A study recently released by an Irish team of researchers has found that vaccination status is a key determinant of people’s attitudes towards those suffering from Covid-19.
Researchers included Marius Claudy and Suhas Vijayakumar of UCD Michael Smurfit Graduate Business School and Norah Campbell of Trinity Business School
“The findings highlight that unvaccinated individuals not only face potential health threats from Covid-19 but are also at risk of being socially excluded by the vaccinated population which is the majority,” said Associate Professor Marius Claudy.
“The study shows that people have far less sympathy towards unvaccinated individuals when they fall ill and are less likely to help them and their families. Similarly, when someone involuntarily infects others with the virus, people are much angrier when they know that the “spreader” was unvaccinated, and they therefore want harsher punitive action.”
Recently published in the journal of Social Science & Medicine, the study surveyed 1,200 participants in the USA (general citizens, not health care professionals) and investigated how vaccination status determines willingness to help critically ill Covid-19 patients and their families, as well as the desire to punish people who have (involuntarily) infected others with the virus.
The study found that vaccinated individuals are likely to attribute responsibility and blame for contracting the illness to Covid-19 patients who haven’t been vaccinated.
Similarly, vaccinated people are likely to feel anger towards unvaccinated people who may have infected others with Covid-19.
From a public and health policy perspective, Prof Claudy explained that the study reveals that unvaccinated people have to deal with negative attitudes and behaviours from the vaccinated population including social exclusion and isolation which have been linked to other illnesses, such as depression and anxiety.
“From the perspective of the unvaccinated, it is important to realise that others are likely to blame them for their own misfortune when they fall ill, which can result in real-world social consequences,” Prof Claudy explained.
“For example, in a recent article in The Atlantic they reported that health care professionals suffer from ‘compassion fatigue’ when it comes to unvaccinated patients – mainly because they believe that there is no need for these people to be in hospital. Often, the last thing the patients were saying before being transferred to ICU was that they wished they had been vaccinated. This was causing frustration among healthcare professionals.”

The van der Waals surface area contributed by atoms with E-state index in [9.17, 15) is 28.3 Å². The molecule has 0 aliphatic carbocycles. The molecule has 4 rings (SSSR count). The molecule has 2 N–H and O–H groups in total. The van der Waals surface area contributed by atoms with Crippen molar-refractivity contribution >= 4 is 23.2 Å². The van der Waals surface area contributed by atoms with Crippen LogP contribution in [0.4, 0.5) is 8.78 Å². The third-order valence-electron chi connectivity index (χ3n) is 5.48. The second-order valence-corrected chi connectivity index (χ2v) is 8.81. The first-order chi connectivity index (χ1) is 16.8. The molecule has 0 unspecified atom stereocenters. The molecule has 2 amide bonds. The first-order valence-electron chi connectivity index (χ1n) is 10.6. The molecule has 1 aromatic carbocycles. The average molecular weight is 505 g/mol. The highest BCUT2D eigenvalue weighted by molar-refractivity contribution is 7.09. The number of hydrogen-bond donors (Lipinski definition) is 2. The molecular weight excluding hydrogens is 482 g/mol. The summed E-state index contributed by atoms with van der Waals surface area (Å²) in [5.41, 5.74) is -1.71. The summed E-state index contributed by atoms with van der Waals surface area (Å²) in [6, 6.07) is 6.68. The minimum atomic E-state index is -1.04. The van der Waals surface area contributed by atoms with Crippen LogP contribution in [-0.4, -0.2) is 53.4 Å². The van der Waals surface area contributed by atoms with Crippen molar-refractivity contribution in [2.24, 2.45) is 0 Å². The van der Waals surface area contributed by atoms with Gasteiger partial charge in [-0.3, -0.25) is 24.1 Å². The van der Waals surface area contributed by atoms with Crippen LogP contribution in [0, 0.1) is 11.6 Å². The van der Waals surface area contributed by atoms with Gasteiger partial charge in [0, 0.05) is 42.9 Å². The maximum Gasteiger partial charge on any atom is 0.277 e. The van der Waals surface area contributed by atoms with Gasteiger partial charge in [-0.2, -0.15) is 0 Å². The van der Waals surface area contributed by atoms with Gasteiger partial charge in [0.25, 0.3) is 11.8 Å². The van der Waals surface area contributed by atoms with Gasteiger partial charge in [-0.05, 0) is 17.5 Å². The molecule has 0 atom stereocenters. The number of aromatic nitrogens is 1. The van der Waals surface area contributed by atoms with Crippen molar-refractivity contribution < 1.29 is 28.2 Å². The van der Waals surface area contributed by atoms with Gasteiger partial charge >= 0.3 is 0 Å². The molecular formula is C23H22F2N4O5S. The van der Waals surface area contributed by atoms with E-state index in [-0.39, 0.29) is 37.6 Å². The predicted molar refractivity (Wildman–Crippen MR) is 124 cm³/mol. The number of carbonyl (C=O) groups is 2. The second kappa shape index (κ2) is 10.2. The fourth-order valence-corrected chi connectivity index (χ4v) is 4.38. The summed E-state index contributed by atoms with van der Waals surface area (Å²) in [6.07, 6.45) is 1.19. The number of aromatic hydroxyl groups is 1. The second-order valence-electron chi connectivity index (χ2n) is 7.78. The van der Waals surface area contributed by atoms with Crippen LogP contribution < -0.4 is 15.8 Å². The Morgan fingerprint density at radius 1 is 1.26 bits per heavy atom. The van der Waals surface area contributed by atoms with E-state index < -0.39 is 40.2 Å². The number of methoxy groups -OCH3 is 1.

Prof Claudy points out that the unvaccinated population may already face severe restrictions on their lifestyles, and they also have to deal with adverse social consequences from the majority of people who are vaccinated.
The social isolation can also lead to difficulties. “They may not be allowed to travel or enter certain premises, and they can be isolated even by friends and family. This can result in negative mental health outcomes including depression.”
“We know that when people get blamed or judged they can push back against it” he said.
“Psychological reactance can strengthen their belief that they are doing the right thing; that they are the only ones who can see clearly. It can feed into and reinforce people’s decisions not to get vaccinated.”
“The study highlights a societal phenomenon and provides an explanation for the social dynamics between vaccinated and unvaccinated,” explained Prof Claudy.
“We clearly point towards evidence that shows that ‘Covd-19 vaccinations significantly reduce transmissibility, as well as hospitalizations and mortality rates (e.g., Haas et al., 2021; Polack et al., 2020)’. Because of this overwhelming evidence ‘severe illness or deaths related to Covid-19 are now widely viewed as controllable, if not avoidable outcomes’. And that is why vaccinated people believe that unvaccinated carry much greater personal responsibility when they fall ill or infect others.”
And this is where the problems related to psychological reactance kick in. “We saw the same reaction in some militant smokers,” Prof Claudy said. “When their freedom to smoke was threatened, some began to smoke even more. The same happens in relation to gun rights in the US. When there is talk about gun control, proponents of guns are motivated even more to defend their right to carry arms.“
Prof Claudy believes that the “blame game” will only exasperate these two positions, but that knowing about these social-psychological mechanisms can help us to find different ways to encourage uptake of vaccination.
“From the perspective of the vaccinated, it is important to understand that unvaccinated individuals are likely to experience negative attitudes and even hostile behaviour. This can potentially make things worse, including a greater refusal to get vaccinated and increasing polarisation.”
While the findings may seem unsurprising, “there are learnings which can be taken from them”.
“We need to think about other ways to reach unvaccinated people and persuade them to get vaccinated. The blame game will only lead to greater polarisation. We have to be mindful of that and try to take a more positive approach. People can become more stubborn as a result of a negative approach.”
That might require further studies, the authors noted.
“Maybe we need more research into what motivates people not to get vaccinated. For some of them it is simply a fear of putting something into their body that they think might make them sick. Other people might buy into conspiracy theories propagated by some of the anti-vaccination community.
“If you are in that mind-frame and find society turning against you and even friends and relatives excluding you, you might go even deeper down that rabbit hole. It can be a case of them against the world. We need to find better ways to deal with people’s motivations not to get vaccinated.”